to his coompanye. But Vmbria with the other eleuen, were vtterlye cafle away. The refydue of the coompany, 
durfl not commite them felues to the fhippe boates, but went alande with theyr brigantines. Where remaynynge 
a fewe dayes, and fayUnge alonge by the ryuer, they founde certeyne vyllages of th[e]inhabitantes, which they 
caule Mumu. Here they beganne to build a fortreflfe, and to fowe feedes after the maner of theyr countrey, in 
a certeyne vale of frutefull grownde, bicaufe in other places the region is baren. As thefe thynges were thus 
dooinge in Beragua, one of their coompanye flandynge vppon the toppe of a hyghe rocke of efpeciall, and 
lyftynge his eyes towarde the Wefle, beganne to crye, Lynnyn fayles, lynnyn fayles. And the nerer it drewe 
towarde hym, he perceaued it to bee a fhyppe boate comminge with a lyttle fayle. Yet receaued they it with 
muche reioyfmge : for it was the fyffher boate of Nicuefa his carauele, and of capacitie to carye onely fyue men, 
and had nowe but three in it, which had floulne it from Nicuefa bycaufe he refufed to gyue credit to theim that 
he had paffed Beragua, and lefte it behynde hym Eaflwarde. For they feinge Nicuefa and his felowes to 
confume dayely by famynne, thowght they woolde proue fortune with that boate, if their chaunce myght bee to 
fynde Beragua, as in deede it was. Debatinge therefore with theyr felowes, of thefe matters, they declared 
howe Nicuefa erred and lofle the carauele by tempefl, and that he was nowe wanderinge amonge the maryffhes 
of vnknowen coafles, full of myferie and in extreeme penurie of all thynges, hauinge nowe lyued for the fpace 
of three fcore and tenne dayes, only \vith herbes and rootes, and fyldoome with frutes of the countrey, contented 
to drinke water, and yet that often tymes faylynge, bycaufe he was inflant to trauayle weftwarde by foote, fuppofmg 
by that meanes to come to Beragua. Colonus the fyrfle fynder of this mayne lande, had coafted alonge by this tracte, 
and named it Gratia Dei: but the inhabitantes caule it Cerabaro. Throwghe this Region, there runneth a ryuer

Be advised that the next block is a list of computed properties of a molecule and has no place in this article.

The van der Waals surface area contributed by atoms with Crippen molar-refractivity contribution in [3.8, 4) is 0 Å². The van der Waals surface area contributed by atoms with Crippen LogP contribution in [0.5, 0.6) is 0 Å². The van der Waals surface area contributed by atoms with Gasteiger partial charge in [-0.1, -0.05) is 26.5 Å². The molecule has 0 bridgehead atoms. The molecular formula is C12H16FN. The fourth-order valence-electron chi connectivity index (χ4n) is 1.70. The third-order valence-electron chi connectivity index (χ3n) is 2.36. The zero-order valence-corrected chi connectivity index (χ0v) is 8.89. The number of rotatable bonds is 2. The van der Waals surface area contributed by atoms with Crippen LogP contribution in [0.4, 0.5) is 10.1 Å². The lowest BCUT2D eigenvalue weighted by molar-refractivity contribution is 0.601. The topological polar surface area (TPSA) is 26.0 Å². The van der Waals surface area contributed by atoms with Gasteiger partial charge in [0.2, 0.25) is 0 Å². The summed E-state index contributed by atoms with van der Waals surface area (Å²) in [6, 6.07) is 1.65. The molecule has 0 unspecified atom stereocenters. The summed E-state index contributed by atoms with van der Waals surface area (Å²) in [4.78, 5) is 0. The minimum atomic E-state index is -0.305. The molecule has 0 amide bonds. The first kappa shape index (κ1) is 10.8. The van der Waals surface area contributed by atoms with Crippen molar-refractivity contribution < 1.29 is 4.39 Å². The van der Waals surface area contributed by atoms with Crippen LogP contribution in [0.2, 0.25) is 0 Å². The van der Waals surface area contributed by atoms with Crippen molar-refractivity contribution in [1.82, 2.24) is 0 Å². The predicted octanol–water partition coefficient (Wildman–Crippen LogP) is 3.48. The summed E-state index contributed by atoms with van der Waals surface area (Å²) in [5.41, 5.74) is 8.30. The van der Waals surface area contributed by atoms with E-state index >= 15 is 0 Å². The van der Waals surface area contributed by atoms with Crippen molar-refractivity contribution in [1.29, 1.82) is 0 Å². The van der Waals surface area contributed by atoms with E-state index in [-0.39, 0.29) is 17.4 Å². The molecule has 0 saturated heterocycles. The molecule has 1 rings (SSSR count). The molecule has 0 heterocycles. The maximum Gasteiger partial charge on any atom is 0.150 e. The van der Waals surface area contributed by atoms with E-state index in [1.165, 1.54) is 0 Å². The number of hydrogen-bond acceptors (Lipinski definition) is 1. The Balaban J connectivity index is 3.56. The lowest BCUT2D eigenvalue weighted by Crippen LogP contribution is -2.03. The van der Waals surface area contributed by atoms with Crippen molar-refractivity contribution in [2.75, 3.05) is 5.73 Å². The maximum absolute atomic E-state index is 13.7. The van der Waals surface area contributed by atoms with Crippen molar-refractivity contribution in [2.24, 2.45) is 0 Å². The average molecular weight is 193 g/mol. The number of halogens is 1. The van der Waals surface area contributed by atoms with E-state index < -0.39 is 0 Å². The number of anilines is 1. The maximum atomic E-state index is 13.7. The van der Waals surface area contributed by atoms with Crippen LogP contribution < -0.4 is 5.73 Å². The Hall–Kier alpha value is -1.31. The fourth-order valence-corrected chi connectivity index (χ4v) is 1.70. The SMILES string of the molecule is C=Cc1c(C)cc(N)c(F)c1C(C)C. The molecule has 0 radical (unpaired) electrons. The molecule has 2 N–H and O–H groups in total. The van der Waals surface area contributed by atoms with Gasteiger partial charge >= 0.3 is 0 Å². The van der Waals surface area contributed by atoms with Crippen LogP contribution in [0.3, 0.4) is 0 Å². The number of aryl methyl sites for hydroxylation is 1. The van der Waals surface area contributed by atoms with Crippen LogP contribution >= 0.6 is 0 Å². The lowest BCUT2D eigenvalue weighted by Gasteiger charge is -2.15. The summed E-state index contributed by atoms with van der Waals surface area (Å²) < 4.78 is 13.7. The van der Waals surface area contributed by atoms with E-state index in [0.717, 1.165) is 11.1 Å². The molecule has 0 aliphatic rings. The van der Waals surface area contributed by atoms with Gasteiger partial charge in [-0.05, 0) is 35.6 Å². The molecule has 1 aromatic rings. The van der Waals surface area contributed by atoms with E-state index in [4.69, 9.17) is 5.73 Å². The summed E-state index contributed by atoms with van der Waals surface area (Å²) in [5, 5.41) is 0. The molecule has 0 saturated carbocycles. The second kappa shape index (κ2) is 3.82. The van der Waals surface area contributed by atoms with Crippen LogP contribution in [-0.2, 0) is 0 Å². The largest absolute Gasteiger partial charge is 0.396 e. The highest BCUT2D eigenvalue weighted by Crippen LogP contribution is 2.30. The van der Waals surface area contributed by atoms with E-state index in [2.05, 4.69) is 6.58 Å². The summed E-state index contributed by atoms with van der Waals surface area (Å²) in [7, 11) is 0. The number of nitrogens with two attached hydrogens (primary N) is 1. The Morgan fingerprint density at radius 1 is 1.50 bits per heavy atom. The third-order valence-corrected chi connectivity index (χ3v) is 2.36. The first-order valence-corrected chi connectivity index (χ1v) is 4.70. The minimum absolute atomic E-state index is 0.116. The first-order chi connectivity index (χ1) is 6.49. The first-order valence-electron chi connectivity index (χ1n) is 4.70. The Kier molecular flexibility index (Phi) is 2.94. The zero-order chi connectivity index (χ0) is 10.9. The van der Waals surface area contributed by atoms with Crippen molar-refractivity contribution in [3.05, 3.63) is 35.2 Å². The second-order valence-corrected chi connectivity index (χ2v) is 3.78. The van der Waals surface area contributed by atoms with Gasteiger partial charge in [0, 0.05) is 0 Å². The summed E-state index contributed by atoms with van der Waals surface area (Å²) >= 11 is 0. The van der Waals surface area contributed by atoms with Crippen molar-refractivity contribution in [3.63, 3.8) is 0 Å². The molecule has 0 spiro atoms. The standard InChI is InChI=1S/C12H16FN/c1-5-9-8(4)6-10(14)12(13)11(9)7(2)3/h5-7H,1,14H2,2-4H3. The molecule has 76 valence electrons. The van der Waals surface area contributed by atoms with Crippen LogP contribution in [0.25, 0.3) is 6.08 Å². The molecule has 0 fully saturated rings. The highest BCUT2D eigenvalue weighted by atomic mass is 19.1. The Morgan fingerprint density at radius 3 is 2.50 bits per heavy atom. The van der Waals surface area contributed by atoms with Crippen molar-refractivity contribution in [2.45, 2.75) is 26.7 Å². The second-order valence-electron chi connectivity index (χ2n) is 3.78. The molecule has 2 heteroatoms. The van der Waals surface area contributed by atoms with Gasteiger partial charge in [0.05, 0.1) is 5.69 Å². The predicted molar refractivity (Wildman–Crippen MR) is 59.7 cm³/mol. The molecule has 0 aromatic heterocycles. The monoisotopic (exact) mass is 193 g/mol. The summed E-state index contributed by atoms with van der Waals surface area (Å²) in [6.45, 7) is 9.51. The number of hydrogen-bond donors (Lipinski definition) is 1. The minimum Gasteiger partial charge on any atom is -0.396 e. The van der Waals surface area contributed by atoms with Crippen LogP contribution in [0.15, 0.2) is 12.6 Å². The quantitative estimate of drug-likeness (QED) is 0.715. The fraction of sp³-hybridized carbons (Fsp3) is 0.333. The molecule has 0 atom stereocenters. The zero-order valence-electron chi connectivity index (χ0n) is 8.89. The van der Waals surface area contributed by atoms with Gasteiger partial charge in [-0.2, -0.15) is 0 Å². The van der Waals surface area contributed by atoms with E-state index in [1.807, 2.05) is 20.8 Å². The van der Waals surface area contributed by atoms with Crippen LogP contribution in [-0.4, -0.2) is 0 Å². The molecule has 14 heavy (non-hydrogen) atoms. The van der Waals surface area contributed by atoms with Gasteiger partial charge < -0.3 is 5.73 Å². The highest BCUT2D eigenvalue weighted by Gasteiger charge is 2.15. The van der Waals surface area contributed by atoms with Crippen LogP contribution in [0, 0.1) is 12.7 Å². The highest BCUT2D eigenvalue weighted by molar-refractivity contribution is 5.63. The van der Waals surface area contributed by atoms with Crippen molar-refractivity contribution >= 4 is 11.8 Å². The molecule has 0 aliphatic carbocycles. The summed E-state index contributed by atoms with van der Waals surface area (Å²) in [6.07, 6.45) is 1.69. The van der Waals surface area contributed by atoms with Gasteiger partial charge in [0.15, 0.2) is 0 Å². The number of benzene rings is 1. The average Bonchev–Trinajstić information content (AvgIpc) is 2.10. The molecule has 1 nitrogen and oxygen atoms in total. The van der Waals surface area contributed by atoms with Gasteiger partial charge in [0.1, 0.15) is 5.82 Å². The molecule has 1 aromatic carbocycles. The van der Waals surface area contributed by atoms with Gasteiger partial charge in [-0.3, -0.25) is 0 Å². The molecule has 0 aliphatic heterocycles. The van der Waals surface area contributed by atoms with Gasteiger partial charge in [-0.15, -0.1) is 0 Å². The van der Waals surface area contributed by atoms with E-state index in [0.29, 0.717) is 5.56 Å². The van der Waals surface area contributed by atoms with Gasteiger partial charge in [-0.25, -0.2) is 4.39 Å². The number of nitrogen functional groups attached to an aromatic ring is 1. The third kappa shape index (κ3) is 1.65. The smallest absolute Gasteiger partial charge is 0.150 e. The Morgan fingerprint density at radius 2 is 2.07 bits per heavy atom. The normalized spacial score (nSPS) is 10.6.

which owre men named SanHi Matthei, diflante from the wefle fyde of Beragua aboute a hundrethe and thirtie 
myles. Here I lette pafie the name of this ryuer, and of manye other places by the names which th[e]inhabitantes 
vfe, bycaufe owre men are ignorant thereof. Thus Lupus Olanus the conductor of one of the (hippes of Nicuefa, 
and nowe alfo vice Leauetenaunt in his fleede, after that he hadde receaued this information of the maryners, 
fente thether a brigantine vnder theyr guydynge, thefe maryners therfore, which came in the fyffher boate, 
founde Nicuefa, and browght hym to the place where Olanus laye, whome at his commynge he cafle in pryfon, 
and accufed hym of treafon bycaufe he vfurped th[e]autoritie of the Lieuetenauntfliippe, and that for the defyre 
he had to beare rule and bee in autoritie, he tooke no care of his errours : alfo that he behaued hym felfe 
negligently : demaundinge further more of hym, what was the caufe of his foo longe delay. Lykewyfe he fpake 
to al the vnder officers fharplye and mth a troubled mynde : And within fewe dayes after commaunded them 
to truffe vp theyr packes, and make them redye to departe. They defyred hym to quyet hym felfe, and to 
forbeare them a while vntyl they had reaped the come that they had fowne, which wolde fliortly bee rype. For 
all kynd of come waxeth rype there euery fourth moonethe after it is fowne. But he vtterly denyed to tarye 
any whytte : but that he woolde foorthwith departe from that vnfortunate lande : And plucked vp by the rootes 
al that euer was browght into the goulfe of Beragua, and commaunded them to directe theyr courfe towarde 
the Eafle. After they had fayled aboute the fpace of. xvi. myles, a certeyne younge man whofe name was 
Gregorie, a Genues bome, and of a chylde browght vp with Colonus, cauled to rememberance that there was a 
hauen not farre frome thenfe : And to proue his fayinge trewe, he gaue his felowes thefe tokens : that is, that 
they (hulde fynde vppon the (hore, an anker of a lofle (hyppe halfe couered with fande : And vnder a tree nexte 
vnto the hauen, a fprynge of cleere water. They came to the lande : founde the anker and the fprynge, and 
commended the wytte and memorye of the younge man, that he only amonge many of the maryne[r]s whiche 
had fearched thofe coafles with Colonus, bore the thynge foo well in mynde. This hauen, Colonus cauled 
Portus Bellus. Wheras in this vyage for lacke of vytayles they were fumetymes enforced to goo alande, they 
were euel entreated of the inhabitantes. By reafon wherof, theyr flrengthes were foo wekened with hunger, 
that they were not able to keepe warre ageynfl naked men, or fcarfely to beare theyr hames on their backes.